Lansing at Large: Who wants to be a firefighter?

Chief Scott Purcell is looking for volunteers

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Lansing needs more firefighters.


“We have 60 firefighters on the roster now and it’s touch and go,” said Fire Chief Scott Purcell. “Of those, 25 are really active. Ten to 15 more would be very nice.”


Purcell started with the department when he turned 16, the youngest age allowed.


“You can be a junior member at 16,” he said. “You are limited to training and observing at fires.”


New firefighters start with a physical examination to ensure that they are healthy enough for the activity and then move on to 12 to 15 hours of “basic training” in rules and regulations.


“It takes a couple of Saturdays to get through,” Purcell said. “For the first year, they are probationary members. They can go to fires and observe, and they can begin their basic exterior firefighting or EMT training.”


Those are state training courses.


Basic exterior firefighting takes 50 hours to complete and gives members the skills and knowledge needed to get from the firetruck to the front door, according to Purcell.


Emergency Medical Technician training involves a semester’s coursework at Tompkins Cortland Community College or at TLC Medical Transportation in Cortland.


To go inside at a fire, members must complete the 50 hours of the Firefighting 1 course. The Firefighting 2 training adds more advanced interior skills in 30 hours more.


New members are given firefighting gear and a pager; when the pager goes off, they respond to the station if possible and get on the truck.


How often is that?


In 2018, the town’s emergency medical services teams went on 272 calls while the firetrucks rolled 216 times. Fire calls range from motor vehicle fires to outside brush or rubbish calls to chimney fires to fire alarms in schools, churches, and other commercial buildings.


Around 30 to 35 percent of those are false alarms, according to Purcell.
“We respond to three to four fires a year,” he said. “One to two really turn into something.”


A fire last week on Horvath Drive resulted in a call for mutual aid, where firefighters are called in from throughout the county and surrounding towns. A large fire in an unoccupied house in the Sperry Lane neighborhood last year also drew firefighters from around the area.


As a result, Purcell and the deputy and assistant chiefs rotate the watch, working with each other’s work and family schedules to keep a leader on call 24 hours a day, seven days a week.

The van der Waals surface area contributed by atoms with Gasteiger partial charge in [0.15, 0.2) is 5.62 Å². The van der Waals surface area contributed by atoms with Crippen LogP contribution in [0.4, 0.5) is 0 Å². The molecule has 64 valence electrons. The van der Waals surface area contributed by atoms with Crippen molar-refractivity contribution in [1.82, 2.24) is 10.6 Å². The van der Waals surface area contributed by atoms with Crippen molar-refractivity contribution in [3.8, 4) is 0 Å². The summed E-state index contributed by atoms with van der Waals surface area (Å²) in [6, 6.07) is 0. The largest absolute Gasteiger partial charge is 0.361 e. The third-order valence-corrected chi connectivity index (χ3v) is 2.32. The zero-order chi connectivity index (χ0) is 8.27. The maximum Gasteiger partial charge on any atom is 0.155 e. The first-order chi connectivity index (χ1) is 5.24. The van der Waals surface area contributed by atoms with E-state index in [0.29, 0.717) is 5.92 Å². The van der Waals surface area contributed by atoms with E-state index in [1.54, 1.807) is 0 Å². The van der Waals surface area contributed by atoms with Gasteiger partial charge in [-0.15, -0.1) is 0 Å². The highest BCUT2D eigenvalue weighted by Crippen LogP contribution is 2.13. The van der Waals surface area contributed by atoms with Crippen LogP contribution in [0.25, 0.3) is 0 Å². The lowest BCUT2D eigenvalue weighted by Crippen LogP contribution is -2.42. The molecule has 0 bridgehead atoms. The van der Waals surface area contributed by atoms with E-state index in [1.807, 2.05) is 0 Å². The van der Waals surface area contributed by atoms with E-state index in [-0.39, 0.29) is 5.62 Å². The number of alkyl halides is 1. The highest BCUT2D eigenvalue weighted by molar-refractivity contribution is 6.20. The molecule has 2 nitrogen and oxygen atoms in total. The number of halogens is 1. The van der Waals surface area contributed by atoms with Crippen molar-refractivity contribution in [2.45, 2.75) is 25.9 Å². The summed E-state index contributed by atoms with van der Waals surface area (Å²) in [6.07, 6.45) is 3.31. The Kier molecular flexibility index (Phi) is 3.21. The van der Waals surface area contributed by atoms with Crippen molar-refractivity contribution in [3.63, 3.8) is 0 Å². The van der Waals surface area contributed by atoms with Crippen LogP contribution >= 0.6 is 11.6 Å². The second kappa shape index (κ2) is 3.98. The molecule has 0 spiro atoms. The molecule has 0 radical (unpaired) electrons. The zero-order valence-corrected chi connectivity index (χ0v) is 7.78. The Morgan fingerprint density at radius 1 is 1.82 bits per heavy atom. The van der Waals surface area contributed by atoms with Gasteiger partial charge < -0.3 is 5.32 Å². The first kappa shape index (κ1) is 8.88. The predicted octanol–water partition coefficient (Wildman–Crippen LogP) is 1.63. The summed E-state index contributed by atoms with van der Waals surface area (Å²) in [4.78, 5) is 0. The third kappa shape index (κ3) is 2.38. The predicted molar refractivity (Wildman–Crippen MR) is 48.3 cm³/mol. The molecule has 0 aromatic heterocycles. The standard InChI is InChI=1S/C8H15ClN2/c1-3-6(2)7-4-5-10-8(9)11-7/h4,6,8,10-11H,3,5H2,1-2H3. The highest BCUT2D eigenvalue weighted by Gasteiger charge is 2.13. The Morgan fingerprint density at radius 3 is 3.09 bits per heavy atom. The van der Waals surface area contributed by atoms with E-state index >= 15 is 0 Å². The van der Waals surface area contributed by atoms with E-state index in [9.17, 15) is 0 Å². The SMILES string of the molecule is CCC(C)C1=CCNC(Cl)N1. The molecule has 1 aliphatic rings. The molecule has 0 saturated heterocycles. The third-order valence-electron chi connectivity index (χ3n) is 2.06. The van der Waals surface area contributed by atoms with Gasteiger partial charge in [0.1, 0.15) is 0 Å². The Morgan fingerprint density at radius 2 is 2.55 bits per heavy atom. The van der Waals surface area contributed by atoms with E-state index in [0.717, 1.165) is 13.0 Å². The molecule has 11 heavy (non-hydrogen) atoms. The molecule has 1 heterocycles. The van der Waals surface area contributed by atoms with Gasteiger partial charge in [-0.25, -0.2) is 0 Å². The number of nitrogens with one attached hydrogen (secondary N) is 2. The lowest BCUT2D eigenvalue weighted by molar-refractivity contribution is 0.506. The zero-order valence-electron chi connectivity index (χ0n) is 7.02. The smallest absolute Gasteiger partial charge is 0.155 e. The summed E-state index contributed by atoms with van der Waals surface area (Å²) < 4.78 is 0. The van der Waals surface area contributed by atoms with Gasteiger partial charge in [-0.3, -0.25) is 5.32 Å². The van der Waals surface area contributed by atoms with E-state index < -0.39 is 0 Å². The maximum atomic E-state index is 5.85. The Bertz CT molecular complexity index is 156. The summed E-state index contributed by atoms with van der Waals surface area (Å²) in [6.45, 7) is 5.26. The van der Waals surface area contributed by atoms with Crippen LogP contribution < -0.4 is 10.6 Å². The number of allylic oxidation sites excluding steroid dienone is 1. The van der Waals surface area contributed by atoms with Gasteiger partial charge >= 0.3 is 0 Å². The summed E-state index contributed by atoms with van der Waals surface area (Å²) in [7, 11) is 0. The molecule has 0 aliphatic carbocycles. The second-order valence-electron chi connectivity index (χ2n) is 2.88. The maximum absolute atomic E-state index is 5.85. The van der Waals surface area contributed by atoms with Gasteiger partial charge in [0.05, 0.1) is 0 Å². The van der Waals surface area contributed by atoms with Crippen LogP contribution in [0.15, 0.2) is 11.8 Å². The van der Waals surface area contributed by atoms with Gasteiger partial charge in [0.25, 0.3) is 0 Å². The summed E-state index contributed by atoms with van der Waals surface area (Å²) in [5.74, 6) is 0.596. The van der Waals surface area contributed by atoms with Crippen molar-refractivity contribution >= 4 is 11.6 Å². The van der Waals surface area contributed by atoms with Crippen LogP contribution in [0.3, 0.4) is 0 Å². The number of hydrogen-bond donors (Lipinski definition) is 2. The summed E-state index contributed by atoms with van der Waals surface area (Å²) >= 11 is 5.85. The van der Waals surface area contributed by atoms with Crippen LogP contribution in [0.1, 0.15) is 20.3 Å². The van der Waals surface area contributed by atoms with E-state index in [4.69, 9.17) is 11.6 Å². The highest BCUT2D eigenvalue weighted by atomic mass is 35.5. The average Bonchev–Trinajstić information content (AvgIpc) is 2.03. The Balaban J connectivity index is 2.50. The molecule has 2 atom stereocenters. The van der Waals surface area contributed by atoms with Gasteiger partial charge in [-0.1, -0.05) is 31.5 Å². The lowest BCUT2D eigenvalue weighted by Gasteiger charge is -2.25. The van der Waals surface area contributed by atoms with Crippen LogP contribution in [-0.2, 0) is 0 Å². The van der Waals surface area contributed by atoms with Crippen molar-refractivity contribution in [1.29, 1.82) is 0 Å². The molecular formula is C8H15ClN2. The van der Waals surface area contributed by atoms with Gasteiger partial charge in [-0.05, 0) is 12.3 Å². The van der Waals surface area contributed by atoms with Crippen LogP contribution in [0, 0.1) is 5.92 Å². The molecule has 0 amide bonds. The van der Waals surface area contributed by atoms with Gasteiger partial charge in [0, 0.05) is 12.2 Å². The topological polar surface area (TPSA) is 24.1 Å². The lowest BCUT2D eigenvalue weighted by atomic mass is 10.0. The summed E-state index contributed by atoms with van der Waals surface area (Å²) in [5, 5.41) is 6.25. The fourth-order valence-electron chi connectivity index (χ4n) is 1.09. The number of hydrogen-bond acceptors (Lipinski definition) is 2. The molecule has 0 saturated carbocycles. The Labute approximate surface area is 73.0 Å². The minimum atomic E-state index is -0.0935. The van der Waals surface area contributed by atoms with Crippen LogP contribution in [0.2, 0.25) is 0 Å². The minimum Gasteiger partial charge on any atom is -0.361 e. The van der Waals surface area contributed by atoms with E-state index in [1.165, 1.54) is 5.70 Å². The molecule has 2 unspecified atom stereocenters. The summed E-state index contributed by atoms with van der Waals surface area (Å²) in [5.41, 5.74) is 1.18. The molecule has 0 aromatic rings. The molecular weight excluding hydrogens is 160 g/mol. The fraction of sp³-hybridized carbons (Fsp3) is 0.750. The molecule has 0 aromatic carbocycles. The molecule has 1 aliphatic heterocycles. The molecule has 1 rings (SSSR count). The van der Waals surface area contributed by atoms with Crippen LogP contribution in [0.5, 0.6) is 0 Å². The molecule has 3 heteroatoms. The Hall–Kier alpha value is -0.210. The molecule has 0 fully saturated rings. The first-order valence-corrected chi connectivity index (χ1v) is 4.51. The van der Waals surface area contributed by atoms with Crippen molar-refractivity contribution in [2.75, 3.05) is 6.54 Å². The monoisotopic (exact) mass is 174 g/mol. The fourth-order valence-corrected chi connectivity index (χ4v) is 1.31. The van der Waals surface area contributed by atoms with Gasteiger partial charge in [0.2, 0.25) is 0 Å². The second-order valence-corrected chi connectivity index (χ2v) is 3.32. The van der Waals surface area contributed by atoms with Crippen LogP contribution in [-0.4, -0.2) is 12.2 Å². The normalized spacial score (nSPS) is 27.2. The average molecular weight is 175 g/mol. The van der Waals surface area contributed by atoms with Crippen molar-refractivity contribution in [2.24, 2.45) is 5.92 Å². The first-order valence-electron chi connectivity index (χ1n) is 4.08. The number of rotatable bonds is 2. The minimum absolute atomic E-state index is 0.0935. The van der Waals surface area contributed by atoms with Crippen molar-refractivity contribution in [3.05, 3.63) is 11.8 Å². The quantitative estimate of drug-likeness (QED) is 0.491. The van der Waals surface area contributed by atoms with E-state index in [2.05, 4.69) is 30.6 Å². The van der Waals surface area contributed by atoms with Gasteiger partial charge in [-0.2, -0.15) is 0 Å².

So, a lot of training and time go into becoming and being a volunteer firefighter. What comes out?


“A sense of community,” Purcell said. “I like helping out.”


“We have all sorts of people,” he continued. “Engineers, blue collar guys from Cargill, the town, the airport crash and fire group, Bangs Ambulance.”


Firefighter Josh Nalley agreed.


“I’ve been in this business since 1997,” Nalley said. “I grew up in the firehouse. I like helping people.”


And it’s exciting, Nalley admitted.


“It can be dangerous,” Purcell said. “We try to be as safe as we can but there are obviously unknowns when you go into a house at 2 a.m.”


They are volunteers; they are unpaid for their time. However, there is an insurance program and a small pension benefit for active volunteers.
And like the man said, ten to fifteen new people would be very nice. To get started, you can call Purcell at 533-4203 or stop by the fire station in the evening to get more information.

In Brief

School to host bullying forum
The Lansing Central Schools will host a community conversation Jan. 17 at 6 p.m. in the High School Large Group Instruction room, where our school district attorney will discuss the Dignity for All Students Act and our roles in supporting our students. We will examine bullying, the influence of social media and the responsibility we all share in supporting a positive school climate.


Library events
• The Lansing Community Library will begin a youth library advisory board (YouthLAB) for fifth to eighth graders, to be held on the first Monday of every month beginning Feb. 4.
The goal is to discuss future library programs, test out new ideas (games, coding, escape rooms, etc.), and provide general input on space, events, and materials for the library.
• The library will also host the “Bedtime Math’s Crazy 8s Club” for third and fourth graders on Tuesdays from Feb. 5 to March 5 from 3:30 to 4:40 p.m. Members of the club will build stuff, run and jump, make music. It’s a new kind of math club.
• Finally, the library will host a FIRST Program (Fighting Insulin Resistance with Strength to promote healthy aging) with William Shang, M.D. on Feb. 9 from 11 a.m. to 1 p.m.


Dr. Shang is affiliated with Ithaca College’s Gerontology Program and is the director of the Ley Lab at Cornell University and the Hammond Health Center Lab at Ithaca College.


His aim is to raise the awareness of the effectiveness of exercise in preventing and treating diseases associated with aging such as dementia, diabetes, high blood pressure and hyperlipidemia, as well as promote local exercise programs such as the YMCA’s community programs.

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